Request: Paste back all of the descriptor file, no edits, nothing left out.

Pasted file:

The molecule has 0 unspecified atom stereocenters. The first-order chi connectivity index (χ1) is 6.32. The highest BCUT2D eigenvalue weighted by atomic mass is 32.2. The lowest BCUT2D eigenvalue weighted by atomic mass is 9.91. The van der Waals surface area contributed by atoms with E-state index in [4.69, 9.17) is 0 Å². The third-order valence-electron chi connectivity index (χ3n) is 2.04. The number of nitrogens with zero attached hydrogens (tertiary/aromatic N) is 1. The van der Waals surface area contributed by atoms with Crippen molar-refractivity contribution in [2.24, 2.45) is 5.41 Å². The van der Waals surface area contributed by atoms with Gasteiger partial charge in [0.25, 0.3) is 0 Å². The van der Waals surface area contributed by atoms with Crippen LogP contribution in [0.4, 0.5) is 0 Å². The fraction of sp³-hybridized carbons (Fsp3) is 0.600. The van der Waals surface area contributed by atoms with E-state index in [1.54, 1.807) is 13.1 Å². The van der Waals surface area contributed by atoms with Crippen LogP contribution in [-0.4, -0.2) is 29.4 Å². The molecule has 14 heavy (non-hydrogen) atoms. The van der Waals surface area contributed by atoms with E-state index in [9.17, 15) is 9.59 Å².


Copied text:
The molecule has 0 unspecified atom stereocenters. The first-order chi connectivity index (χ1) is 6.32. The highest BCUT2D eigenvalue weighted by atomic mass is 32.2. The lowest BCUT2D eigenvalue weighted by atomic mass is 9.91. The van der Waals surface area contributed by atoms with E-state index in [4.69, 9.17) is 0 Å². The third-order valence-electron chi connectivity index (χ3n) is 2.04. The number of nitrogens with zero attached hydrogens (tertiary/aromatic N) is 1. The van der Waals surface area contributed by atoms with Crippen molar-refractivity contribution in [2.24, 2.45) is 5.41 Å². The van der Waals surface area contributed by atoms with Gasteiger partial charge in [0.25, 0.3) is 0 Å². The van der Waals surface area contributed by atoms with Crippen LogP contribution in [0.4, 0.5) is 0 Å². The fraction of sp³-hybridized carbons (Fsp3) is 0.600. The van der Waals surface area contributed by atoms with E-state index in [1.54, 1.807) is 13.1 Å². The van der Waals surface area contributed by atoms with Crippen LogP contribution in [-0.4, -0.2) is 29.4 Å². The molecule has 14 heavy (non-hydrogen) atoms. The van der Waals surface area contributed by atoms with E-state index in [9.17, 15) is 9.59 Å².